Created by Peter Morgan
Starring Olivia Colman, Tobias Menzies, Emma Corrin, Gillian Anderson, Josh O’Connor, Helena Bonham Carter and Erin Doherty
The latest instalment of any royalist’s favourite binge-worthy series has been released on Netflix and this season takes the crown for salacious drama and historical moments we have been waiting three seasons to see on-screen. Throughout watching The Crown, audiences have had the opportunity to watch a delicate and sophisticated biopic that details Queen Elizabeth II and her ascendancy to the throne. Thus far, those of us who have stayed loyal to this slow-burn narrative make do with subtle acts of quiet drama and turmoil wrapped in niceties and royal protocol. Season 4 promises something slightly less subtle and a lot more tantalising.
The Crown tackles some landmark moments in British history in Season 4 and in doing so it feels a bit like a ride on a roller coaster – exhilarating yes, but also crowded and clumsy in certain areas. This season promised to be an ambitious one with the introduction of Princess Diana and “The Iron Lady,” Margaret Thatcher. The relationship between the establishment and these two iconic figures has long-been a point of controversy in the public eye and the writers and producers did not shy away from the complexities of this.
The inclusion of Diana Spencer has been long awaited since Claire Foy and Matt Smith graced our small screens to be coronated in Westminster Abbey. It’s commonly believed that Prince Charles and Lady Diana’s relationship began on rocky foundations with the Prince of Wales being in love with Camilla still. The beauty of The Crown is that it is a historical drama (so that means there’s no chance of spoilers really), but the juice of the show lies in offering us the opportunity to feel the tension in a more present way than ever before.
A mystery that constantly beckons while watching is how the royal family truly feels about the show. This season demonstrates a darker and colder side to the family which is manifested in a number of ways: Diana’s ostracisation from the inner circle, Charles’s abusive, neglectful behaviour towards his wife, Queen Elizabeth’s disjointed and dysfunctional relationship with her children and more. The show-runners have progressed with a bolder depiction of the family, one that is guaranteed to have viewers hooked on the drama.
The predominant focus this season has been on the Diana and Charles storyline which is sure to have drawn many of the viewers. However, the historical plot that is just as interesting this season is the inclusion of Margaret Thatcher, Britain’s first female prime minister. Thatcher was coined “The Iron Lady” for her cold and decisive resolve in politics. Thatcher’s style of leadership has gone down in history as “Thatcherism” and this season did not shy away from the impacts it had on the British people.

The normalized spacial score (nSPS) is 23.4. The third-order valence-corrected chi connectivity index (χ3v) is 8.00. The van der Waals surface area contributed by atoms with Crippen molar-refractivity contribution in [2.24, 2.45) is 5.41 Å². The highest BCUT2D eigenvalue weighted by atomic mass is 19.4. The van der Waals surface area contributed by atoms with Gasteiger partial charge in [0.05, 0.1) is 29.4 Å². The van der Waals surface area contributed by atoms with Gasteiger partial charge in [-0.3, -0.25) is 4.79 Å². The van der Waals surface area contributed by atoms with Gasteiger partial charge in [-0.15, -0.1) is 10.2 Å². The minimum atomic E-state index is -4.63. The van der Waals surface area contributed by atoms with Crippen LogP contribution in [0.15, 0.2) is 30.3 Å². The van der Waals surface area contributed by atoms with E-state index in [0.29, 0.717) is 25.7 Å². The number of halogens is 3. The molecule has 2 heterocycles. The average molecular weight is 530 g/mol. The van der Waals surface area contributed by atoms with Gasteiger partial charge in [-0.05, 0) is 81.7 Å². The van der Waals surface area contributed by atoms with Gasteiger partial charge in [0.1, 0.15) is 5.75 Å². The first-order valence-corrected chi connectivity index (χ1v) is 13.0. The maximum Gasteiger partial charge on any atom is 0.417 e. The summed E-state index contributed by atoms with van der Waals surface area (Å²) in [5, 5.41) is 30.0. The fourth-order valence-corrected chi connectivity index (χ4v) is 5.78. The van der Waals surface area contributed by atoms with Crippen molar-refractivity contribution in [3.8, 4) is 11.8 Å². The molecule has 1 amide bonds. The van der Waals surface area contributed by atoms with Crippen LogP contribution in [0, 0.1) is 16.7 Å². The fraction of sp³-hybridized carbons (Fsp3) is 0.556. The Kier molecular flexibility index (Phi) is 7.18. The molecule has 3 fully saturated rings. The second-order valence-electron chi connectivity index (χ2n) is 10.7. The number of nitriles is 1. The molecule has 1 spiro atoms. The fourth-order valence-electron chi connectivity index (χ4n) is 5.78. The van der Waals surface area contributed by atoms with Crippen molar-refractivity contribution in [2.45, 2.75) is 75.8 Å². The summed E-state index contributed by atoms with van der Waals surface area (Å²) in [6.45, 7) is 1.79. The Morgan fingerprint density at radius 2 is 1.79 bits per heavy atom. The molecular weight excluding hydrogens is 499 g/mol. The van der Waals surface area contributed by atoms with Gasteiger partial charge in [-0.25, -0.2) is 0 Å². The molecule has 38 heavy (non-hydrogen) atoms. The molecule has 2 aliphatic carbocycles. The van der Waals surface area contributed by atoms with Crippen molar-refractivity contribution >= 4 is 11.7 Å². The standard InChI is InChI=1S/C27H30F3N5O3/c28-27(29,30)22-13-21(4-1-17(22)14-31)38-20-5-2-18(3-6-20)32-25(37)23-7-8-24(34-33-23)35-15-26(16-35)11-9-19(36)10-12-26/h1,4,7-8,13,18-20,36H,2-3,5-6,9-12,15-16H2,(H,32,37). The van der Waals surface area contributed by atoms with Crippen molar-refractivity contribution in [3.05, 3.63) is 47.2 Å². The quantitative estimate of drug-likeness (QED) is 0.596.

The episode titled Fagan depicts the infamous break-in to Buckingham Palace by Michael Fagan. The episode was a drastic departure from the lavish palaces and jewelled ball gowns that is common for an episode of The Crown; viewers are invited into the dismal experience of the lower class in Britain during Thatcher’s reign. This was a strategic contrast which allows viewers to remove themselves from the realm of fantasy that the royals seem to occupy and be reminded that beyond the glamour and fame and opulence there were, and are, a suffering minority that often live their lives in untold struggles.
Season 4 sees content maturing as it was not uncommon to hear frequent cussing from the royalty which was previously reserved for Prince Phillip and Princess Margaret during one of their foul moods. Prince Edward even calls Prince Charles “impressively c***ty” which was a welcome surprise from the stuffy passive aggressiveness that The Crown royals have demonstrated so far. Hopefully this emboldened depiction continues through to Season 5 which, as expected, has already been teased by Netflix.
Visually, this season does not let audiences down. Setting the drama and intrigue against the backdrop of Britain’s grandest palaces and manors with the actors adorned in breathtaking costumes, faithfully remade in the likeness of the ones worn by the royal family, is a treat for those who tune in. The filmography is reminiscent of the style we have witnessed before – plenty of diegetic sound and thoughtful camera angles to demonstrate the intensity of any given moment. The score is consistently impressive, complementing the visual elements which are equally well-considered.
However, the storytelling in this season does feel clumsy at times, and viewers may find themselves regularly having to backtrack to remember where the storyline had been, where it was and where it was going. As the writers jump through almost a decade of events within thirteen (albeit very long) episodes, it is a forgivable mishap however, as the show maintains its quality throughout each episode and will keep most fans itching for the next season.